CHINA - When it comes to paying the boss, China is closing in on the United States, a new study shows.
Salaries of executives in China rose 8 per cent in 2012, compared with 3 per cent for US executives, according to the National Salary Comparison study by consultants ECA International.
The numbers, according to the London-based firm, put top Chinese executives on course to wield greater spending power than their US counterparts by 2017.
The study, released on Wednesday, has significant implications for US companies seeking to recruit executive talent from China. The resulting drop in buying power for Chinese expatriates moving to the US would "make it difficult for US companies to offer local salaries to Chinese executives".
ECA, which provides software and services for corporate management of foreign employees, found the typical Chinese executive's buying power was 75 per cent that of a similar-level US manager last year, up from 57 per cent in 2007. The study also found the buying power of a junior manager in China rose to 40 per cent of a similarly situated US employee from less than a third in 2007.
"If the gap between US and Chinese buying power continues to close at the same rate, by 2017 Chinese executives will be better off than their US counterparts," the study said.
Christine Hayward, managing director for Asia-Pacific and the Middle East at the Association of Executive Search Consultants, said ECA's study affirms the findings of a survey of executives in China that her New York-based trade association conducted in October.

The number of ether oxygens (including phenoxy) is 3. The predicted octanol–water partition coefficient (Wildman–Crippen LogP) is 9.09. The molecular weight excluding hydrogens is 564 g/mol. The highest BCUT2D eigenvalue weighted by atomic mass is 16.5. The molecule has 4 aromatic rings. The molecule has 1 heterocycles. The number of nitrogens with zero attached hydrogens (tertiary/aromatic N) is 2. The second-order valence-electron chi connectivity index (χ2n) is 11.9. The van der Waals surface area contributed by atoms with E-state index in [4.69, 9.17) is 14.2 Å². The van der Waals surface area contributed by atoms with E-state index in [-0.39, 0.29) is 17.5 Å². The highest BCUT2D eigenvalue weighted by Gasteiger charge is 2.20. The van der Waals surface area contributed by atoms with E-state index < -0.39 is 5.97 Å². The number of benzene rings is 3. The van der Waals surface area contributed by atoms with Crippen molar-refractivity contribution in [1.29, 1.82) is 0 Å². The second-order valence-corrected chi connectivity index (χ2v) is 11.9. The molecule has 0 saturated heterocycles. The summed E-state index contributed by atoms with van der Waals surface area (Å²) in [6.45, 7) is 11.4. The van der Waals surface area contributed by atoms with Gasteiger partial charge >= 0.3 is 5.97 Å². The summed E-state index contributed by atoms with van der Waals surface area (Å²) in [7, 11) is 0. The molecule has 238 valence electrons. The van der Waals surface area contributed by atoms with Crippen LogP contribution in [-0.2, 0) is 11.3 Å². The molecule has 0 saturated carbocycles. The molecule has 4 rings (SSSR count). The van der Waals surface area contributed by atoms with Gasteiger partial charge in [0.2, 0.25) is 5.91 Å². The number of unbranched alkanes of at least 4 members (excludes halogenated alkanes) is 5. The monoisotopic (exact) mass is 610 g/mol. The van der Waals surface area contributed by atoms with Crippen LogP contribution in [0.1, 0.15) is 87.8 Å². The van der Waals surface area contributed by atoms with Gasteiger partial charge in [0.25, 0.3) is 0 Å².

In the AESC survey, 60 per cent of respondents believed the compensation gap between locals and expatriates is shrinking, Hayward said. What that means, she said, is that "there is a huge demand for local Chinese talent, and the local Chinese are becoming more sophisticated in understanding and knowing how to negotiate their compensation packages to be on par with those of expats".
ECA's National Salary Comparison looks at typical salaries for locally employed staff around the world and compares them in terms of relative buying power. The results show "whether an individual's spending power would be protected if moved to work in another country and paid a local salary to do a similar job".
The study calculates relative buying power in 55 countries, by converting to a common currency the median gross salaries paid for a particular position in the countries of interest; calculating the equivalent net salaries by deducting income tax and social security; and applying cost-of-living indexes to net salaries.
While Hayward declined to speculate on how Chinese executives' increased spending power might redraw the recruiting landscape by 2017, she said the salaries of executives in China "are becoming more and more on a par" with those of expat executives. She cited the results of a 2011 AESC study that asked if executive pay in China had become more globally competitive over the past five years.
According to Hayward, about 70 per cent of those surveyed said executive compensation in China had either "significantly increased in competitiveness or moderately increased".
The latest studies show that companies in China "want local Chinese talent, not necessarily an expat to fill a role, especially now as the local Chinese have the management experience that they may not have had in the past", Hayward said.
"Executive-search firms have access to a wide range of talent pools and will work to fill an available role with the best person, whether that be a local or an expat," Hayward said. "Search firms already recognise the Chinese talent that exists, both locally and around the world, and the compensation that must be paid to attract an executive to take on a new position."
In October, further evidence of the rapid increase in executive pay in China was provided by the 2011 China Salary Development Report issued by the Ministry of Human Resources and Social Security. The report said executive salaries rose by 370,000 yuan (S$74,000) in five years. The average annual salary for company executives in 2010 was 668,000 yuan, up from 291,000 yuan in 2005.